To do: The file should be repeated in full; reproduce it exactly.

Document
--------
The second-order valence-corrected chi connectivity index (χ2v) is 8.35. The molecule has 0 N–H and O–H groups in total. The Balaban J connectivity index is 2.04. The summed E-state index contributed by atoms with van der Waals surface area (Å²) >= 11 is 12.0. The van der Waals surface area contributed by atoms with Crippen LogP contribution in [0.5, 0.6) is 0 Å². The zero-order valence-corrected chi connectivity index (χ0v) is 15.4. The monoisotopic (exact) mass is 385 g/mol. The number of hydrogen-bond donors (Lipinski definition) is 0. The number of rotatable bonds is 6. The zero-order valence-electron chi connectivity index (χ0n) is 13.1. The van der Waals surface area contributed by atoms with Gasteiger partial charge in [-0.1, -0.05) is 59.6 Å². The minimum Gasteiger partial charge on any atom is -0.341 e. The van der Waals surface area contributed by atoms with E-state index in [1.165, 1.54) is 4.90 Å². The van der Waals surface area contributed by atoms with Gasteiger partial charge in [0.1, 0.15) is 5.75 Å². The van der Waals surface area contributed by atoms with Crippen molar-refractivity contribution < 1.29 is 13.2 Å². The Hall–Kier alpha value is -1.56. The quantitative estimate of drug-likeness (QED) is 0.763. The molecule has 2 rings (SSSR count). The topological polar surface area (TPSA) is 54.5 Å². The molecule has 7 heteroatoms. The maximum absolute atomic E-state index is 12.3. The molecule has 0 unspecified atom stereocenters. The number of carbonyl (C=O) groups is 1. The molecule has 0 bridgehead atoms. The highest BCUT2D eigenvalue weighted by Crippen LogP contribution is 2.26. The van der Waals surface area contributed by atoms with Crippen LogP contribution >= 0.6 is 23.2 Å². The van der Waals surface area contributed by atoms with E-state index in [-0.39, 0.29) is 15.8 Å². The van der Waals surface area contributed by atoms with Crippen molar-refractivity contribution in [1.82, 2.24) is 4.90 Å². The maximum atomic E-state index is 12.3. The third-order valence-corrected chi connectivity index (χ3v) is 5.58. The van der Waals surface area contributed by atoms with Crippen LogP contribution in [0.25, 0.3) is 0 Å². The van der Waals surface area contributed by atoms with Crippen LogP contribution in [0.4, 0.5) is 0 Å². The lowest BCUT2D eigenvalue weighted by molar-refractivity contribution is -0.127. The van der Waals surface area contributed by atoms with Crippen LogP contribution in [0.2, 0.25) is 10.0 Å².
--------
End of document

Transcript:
The second-order valence-corrected chi connectivity index (χ2v) is 8.35. The molecule has 0 N–H and O–H groups in total. The Balaban J connectivity index is 2.04. The summed E-state index contributed by atoms with van der Waals surface area (Å²) >= 11 is 12.0. The van der Waals surface area contributed by atoms with Crippen LogP contribution in [0.5, 0.6) is 0 Å². The zero-order valence-corrected chi connectivity index (χ0v) is 15.4. The monoisotopic (exact) mass is 385 g/mol. The number of hydrogen-bond donors (Lipinski definition) is 0. The number of rotatable bonds is 6. The zero-order valence-electron chi connectivity index (χ0n) is 13.1. The van der Waals surface area contributed by atoms with Gasteiger partial charge in [-0.1, -0.05) is 59.6 Å². The minimum Gasteiger partial charge on any atom is -0.341 e. The van der Waals surface area contributed by atoms with E-state index in [1.165, 1.54) is 4.90 Å². The van der Waals surface area contributed by atoms with Gasteiger partial charge in [0.1, 0.15) is 5.75 Å². The van der Waals surface area contributed by atoms with Crippen molar-refractivity contribution < 1.29 is 13.2 Å². The Hall–Kier alpha value is -1.56. The quantitative estimate of drug-likeness (QED) is 0.763. The molecule has 2 rings (SSSR count). The topological polar surface area (TPSA) is 54.5 Å². The molecule has 7 heteroatoms. The maximum absolute atomic E-state index is 12.3. The molecule has 0 unspecified atom stereocenters. The number of carbonyl (C=O) groups is 1. The molecule has 0 bridgehead atoms. The highest BCUT2D eigenvalue weighted by Crippen LogP contribution is 2.26. The van der Waals surface area contributed by atoms with Crippen LogP contribution >= 0.6 is 23.2 Å². The van der Waals surface area contributed by atoms with E-state index in [-0.39, 0.29) is 15.8 Å². The van der Waals surface area contributed by atoms with Crippen molar-refractivity contribution in [1.82, 2.24) is 4.90 Å². The maximum atomic E-state index is 12.3. The third-order valence-corrected chi connectivity index (χ3v) is 5.58. The van der Waals surface area contributed by atoms with Crippen LogP contribution in [0.25, 0.3) is 0 Å². The van der Waals surface area contributed by atoms with Crippen LogP contribution in [0.4, 0.5) is 0 Å². The lowest BCUT2D eigenvalue weighted by molar-refractivity contribution is -0.127. The van der Waals surface area contributed by atoms with Crippen LogP contribution in [0.2, 0.25) is 10.0 Å².